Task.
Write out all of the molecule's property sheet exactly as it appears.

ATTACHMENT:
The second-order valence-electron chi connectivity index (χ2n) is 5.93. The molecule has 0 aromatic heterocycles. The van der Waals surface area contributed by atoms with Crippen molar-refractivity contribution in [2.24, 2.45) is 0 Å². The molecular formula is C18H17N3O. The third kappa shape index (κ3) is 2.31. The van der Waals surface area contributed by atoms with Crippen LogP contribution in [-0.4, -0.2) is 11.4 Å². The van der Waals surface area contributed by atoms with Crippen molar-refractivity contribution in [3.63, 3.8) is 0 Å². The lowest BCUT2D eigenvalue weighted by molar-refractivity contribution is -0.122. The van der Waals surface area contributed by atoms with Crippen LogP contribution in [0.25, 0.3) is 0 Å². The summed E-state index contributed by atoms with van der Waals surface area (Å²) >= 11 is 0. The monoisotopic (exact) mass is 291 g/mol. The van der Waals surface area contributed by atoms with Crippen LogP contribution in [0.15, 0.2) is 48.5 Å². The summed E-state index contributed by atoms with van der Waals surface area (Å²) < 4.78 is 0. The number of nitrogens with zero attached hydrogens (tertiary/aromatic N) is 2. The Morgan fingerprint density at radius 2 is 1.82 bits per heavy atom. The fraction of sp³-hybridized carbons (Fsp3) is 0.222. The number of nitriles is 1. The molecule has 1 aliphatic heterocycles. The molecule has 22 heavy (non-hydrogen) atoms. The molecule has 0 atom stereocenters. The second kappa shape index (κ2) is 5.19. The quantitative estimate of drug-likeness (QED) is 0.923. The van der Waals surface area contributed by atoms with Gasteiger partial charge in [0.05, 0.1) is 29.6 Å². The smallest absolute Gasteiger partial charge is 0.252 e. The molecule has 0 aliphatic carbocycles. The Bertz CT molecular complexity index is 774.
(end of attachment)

The second-order valence-electron chi connectivity index (χ2n) is 5.93. The molecule has 0 aromatic heterocycles. The van der Waals surface area contributed by atoms with Crippen molar-refractivity contribution in [2.24, 2.45) is 0 Å². The molecular formula is C18H17N3O. The third kappa shape index (κ3) is 2.31. The van der Waals surface area contributed by atoms with Crippen LogP contribution in [-0.4, -0.2) is 11.4 Å². The van der Waals surface area contributed by atoms with Crippen molar-refractivity contribution in [3.63, 3.8) is 0 Å². The lowest BCUT2D eigenvalue weighted by molar-refractivity contribution is -0.122. The van der Waals surface area contributed by atoms with Crippen LogP contribution in [0.25, 0.3) is 0 Å². The summed E-state index contributed by atoms with van der Waals surface area (Å²) >= 11 is 0. The monoisotopic (exact) mass is 291 g/mol. The van der Waals surface area contributed by atoms with Crippen LogP contribution in [0.15, 0.2) is 48.5 Å². The summed E-state index contributed by atoms with van der Waals surface area (Å²) < 4.78 is 0. The number of nitrogens with zero attached hydrogens (tertiary/aromatic N) is 2. The Morgan fingerprint density at radius 2 is 1.82 bits per heavy atom. The fraction of sp³-hybridized carbons (Fsp3) is 0.222. The number of nitriles is 1. The molecule has 1 aliphatic heterocycles. The molecule has 22 heavy (non-hydrogen) atoms. The molecule has 0 atom stereocenters. The second kappa shape index (κ2) is 5.19. The quantitative estimate of drug-likeness (QED) is 0.923. The van der Waals surface area contributed by atoms with Gasteiger partial charge in [0.05, 0.1) is 29.6 Å². The smallest absolute Gasteiger partial charge is 0.252 e. The molecule has 0 aliphatic carbocycles. The Bertz CT molecular complexity index is 774.